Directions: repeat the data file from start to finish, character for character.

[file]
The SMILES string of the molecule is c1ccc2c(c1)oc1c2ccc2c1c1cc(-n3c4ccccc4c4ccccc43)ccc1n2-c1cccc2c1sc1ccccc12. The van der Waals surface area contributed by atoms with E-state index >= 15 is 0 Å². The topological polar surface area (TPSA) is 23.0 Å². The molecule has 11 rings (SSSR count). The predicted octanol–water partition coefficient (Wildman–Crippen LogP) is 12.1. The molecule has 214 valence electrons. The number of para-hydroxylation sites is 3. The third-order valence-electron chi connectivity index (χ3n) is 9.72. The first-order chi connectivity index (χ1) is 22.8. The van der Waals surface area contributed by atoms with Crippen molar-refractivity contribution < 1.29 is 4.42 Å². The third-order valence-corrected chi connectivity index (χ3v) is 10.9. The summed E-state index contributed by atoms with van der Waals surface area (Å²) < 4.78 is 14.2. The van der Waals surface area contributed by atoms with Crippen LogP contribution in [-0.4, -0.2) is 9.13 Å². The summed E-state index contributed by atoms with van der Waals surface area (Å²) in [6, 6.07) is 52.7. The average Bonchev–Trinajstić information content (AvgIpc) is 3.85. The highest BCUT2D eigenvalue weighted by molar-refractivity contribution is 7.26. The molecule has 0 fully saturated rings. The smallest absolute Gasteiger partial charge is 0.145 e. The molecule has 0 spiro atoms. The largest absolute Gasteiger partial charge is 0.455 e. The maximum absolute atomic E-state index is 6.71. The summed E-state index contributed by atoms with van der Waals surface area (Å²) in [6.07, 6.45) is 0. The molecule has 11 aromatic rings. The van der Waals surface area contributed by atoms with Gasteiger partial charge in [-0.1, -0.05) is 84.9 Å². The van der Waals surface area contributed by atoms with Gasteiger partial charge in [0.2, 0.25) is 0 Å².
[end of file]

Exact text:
The SMILES string of the molecule is c1ccc2c(c1)oc1c2ccc2c1c1cc(-n3c4ccccc4c4ccccc43)ccc1n2-c1cccc2c1sc1ccccc12. The van der Waals surface area contributed by atoms with E-state index >= 15 is 0 Å². The topological polar surface area (TPSA) is 23.0 Å². The molecule has 11 rings (SSSR count). The predicted octanol–water partition coefficient (Wildman–Crippen LogP) is 12.1. The molecule has 214 valence electrons. The number of para-hydroxylation sites is 3. The third-order valence-electron chi connectivity index (χ3n) is 9.72. The first-order chi connectivity index (χ1) is 22.8. The van der Waals surface area contributed by atoms with Crippen molar-refractivity contribution < 1.29 is 4.42 Å². The third-order valence-corrected chi connectivity index (χ3v) is 10.9. The summed E-state index contributed by atoms with van der Waals surface area (Å²) < 4.78 is 14.2. The van der Waals surface area contributed by atoms with Crippen LogP contribution in [-0.4, -0.2) is 9.13 Å². The summed E-state index contributed by atoms with van der Waals surface area (Å²) in [6, 6.07) is 52.7. The average Bonchev–Trinajstić information content (AvgIpc) is 3.85. The highest BCUT2D eigenvalue weighted by molar-refractivity contribution is 7.26. The molecule has 0 fully saturated rings. The smallest absolute Gasteiger partial charge is 0.145 e. The molecule has 0 spiro atoms. The largest absolute Gasteiger partial charge is 0.455 e. The maximum absolute atomic E-state index is 6.71. The summed E-state index contributed by atoms with van der Waals surface area (Å²) in [6.07, 6.45) is 0. The molecule has 11 aromatic rings. The van der Waals surface area contributed by atoms with Gasteiger partial charge in [-0.1, -0.05) is 84.9 Å². The van der Waals surface area contributed by atoms with Gasteiger partial charge in [0.2, 0.25) is 0 Å².